References and Further Reading:

1. The Role of Spirulina (Arthrospira) in the Mitigation of Heavy-Metal Toxicity:

Summary: This review evaluates Spirulina (Arthrospira) in mitigating heavy-metal toxicity, focusing on cadmium, mercury, lead, and arsenic. The review covers 58 preclinical studies showing Spirulina's alleviative effects on these toxicities and five clinical studies demonstrating its protective effect against arsenic toxicity in humans. The studies attribute these effects primarily to Spirulina's intrinsic antioxidant activity, suggesting it as a promising agent for heavy-metal toxicity mitigation, particularly where conventional chelating agents fall short.

Author:  Sanjib Bhattacharya

2. Spirulina in Clinical Practice: Evidence-Based Human Applications

Summary: This review article evaluates the evidence-based clinical applications of Spirulina (Arthrospira), focusing on its antioxidant, immune-modulating, and detoxification properties. Spirulina is rich in proteins, vitamins, and minerals, particularly iron, and has been used as a dietary supplement with no significant side effects. The article highlights Spirulina's potential benefits in treating chronic fatigue, allergic rhinitis, and chronic arsenic poisoning, among other conditions. Despite promising preclinical and clinical studies, larger trials are required to confirm its efficacy in various applications. Spirulina's ability to chelate heavy metals and reduce toxin-induced damage through its antioxidant properties is also discussed.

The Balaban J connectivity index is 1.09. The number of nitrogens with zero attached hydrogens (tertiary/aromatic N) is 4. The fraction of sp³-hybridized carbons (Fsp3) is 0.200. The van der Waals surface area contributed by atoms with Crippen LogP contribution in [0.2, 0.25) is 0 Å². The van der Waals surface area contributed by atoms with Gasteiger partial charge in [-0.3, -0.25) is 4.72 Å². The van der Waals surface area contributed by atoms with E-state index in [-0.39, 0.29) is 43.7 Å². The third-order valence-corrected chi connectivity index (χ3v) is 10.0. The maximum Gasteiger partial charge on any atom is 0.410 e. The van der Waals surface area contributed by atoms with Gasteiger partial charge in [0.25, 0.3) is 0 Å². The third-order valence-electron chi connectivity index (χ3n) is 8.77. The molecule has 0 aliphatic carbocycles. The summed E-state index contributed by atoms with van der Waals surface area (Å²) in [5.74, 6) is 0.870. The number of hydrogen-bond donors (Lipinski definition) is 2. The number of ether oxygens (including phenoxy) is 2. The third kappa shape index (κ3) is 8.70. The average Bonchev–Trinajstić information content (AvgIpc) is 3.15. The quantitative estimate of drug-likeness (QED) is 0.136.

Authors: P. D. Karkos, S. C. Leong, C. D. Karkos, N. Sivaji, D. A. Assimakopoulos.

3. Preclinical antitoxic properties of Spirulina (Arthrospira):

Summary: This review article explores the preclinical antitoxic properties of Spirulina (Arthrospira), focusing on its ability to counteract the toxic effects of various environmental pollutants, including arsenic, cadmium, carbon tetrachloride, deltamethrin, fluoride, hexachlorocyclohexane, iron, lead, lindane, and mercury. The study highlights Spirulina's significant antioxidant capacity, which is attributed to its high content of compounds such as C-phycocyanin, carotenoids, and phenolic acids. These antioxidants play a crucial role in reducing oxidative stress and enhancing detoxification processes. The review concludes that Spirulina has potential as a coadjuvant agent in clinical practice for treating poisoning from these contaminants.

Authors: Elizdath Martínez-Galero, Ricardo Pérez-Pastén, Angélica Perez-Juarez, Luis Fabila-Castillo, Gabriela Gutiérrez-Salmeán, German Chamorro

4. Potential Protective Effects of Spirulina (Spirulina platensis) against In Vitro Toxicity Induced by Heavy Metals (Cadmium, Mercury, and Lead) on SH-SY5Y Neuroblastoma Cells